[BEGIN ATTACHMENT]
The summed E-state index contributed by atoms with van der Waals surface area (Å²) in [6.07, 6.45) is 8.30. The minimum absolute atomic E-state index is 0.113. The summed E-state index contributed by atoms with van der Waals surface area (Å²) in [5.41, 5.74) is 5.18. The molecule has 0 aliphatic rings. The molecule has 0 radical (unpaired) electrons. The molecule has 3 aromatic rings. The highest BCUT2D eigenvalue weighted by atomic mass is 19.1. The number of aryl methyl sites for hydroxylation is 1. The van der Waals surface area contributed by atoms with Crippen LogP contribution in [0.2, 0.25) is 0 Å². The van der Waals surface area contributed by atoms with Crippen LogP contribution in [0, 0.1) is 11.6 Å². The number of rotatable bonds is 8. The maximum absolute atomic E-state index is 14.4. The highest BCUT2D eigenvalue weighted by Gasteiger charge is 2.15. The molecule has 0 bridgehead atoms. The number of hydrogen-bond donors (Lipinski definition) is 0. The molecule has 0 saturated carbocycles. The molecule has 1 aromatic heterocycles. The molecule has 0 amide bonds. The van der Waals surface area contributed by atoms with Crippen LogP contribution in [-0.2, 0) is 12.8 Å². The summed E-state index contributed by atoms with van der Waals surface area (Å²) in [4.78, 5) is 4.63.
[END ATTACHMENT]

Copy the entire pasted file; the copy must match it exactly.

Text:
The summed E-state index contributed by atoms with van der Waals surface area (Å²) in [6.07, 6.45) is 8.30. The minimum absolute atomic E-state index is 0.113. The summed E-state index contributed by atoms with van der Waals surface area (Å²) in [5.41, 5.74) is 5.18. The molecule has 0 aliphatic rings. The molecule has 0 radical (unpaired) electrons. The molecule has 3 aromatic rings. The highest BCUT2D eigenvalue weighted by atomic mass is 19.1. The number of aryl methyl sites for hydroxylation is 1. The van der Waals surface area contributed by atoms with Crippen LogP contribution in [0.2, 0.25) is 0 Å². The van der Waals surface area contributed by atoms with Crippen LogP contribution in [0, 0.1) is 11.6 Å². The number of rotatable bonds is 8. The maximum absolute atomic E-state index is 14.4. The highest BCUT2D eigenvalue weighted by Gasteiger charge is 2.15. The molecule has 0 bridgehead atoms. The number of hydrogen-bond donors (Lipinski definition) is 0. The molecule has 0 saturated carbocycles. The molecule has 1 aromatic heterocycles. The molecule has 0 amide bonds. The van der Waals surface area contributed by atoms with Crippen LogP contribution in [-0.2, 0) is 12.8 Å². The summed E-state index contributed by atoms with van der Waals surface area (Å²) in [4.78, 5) is 4.63.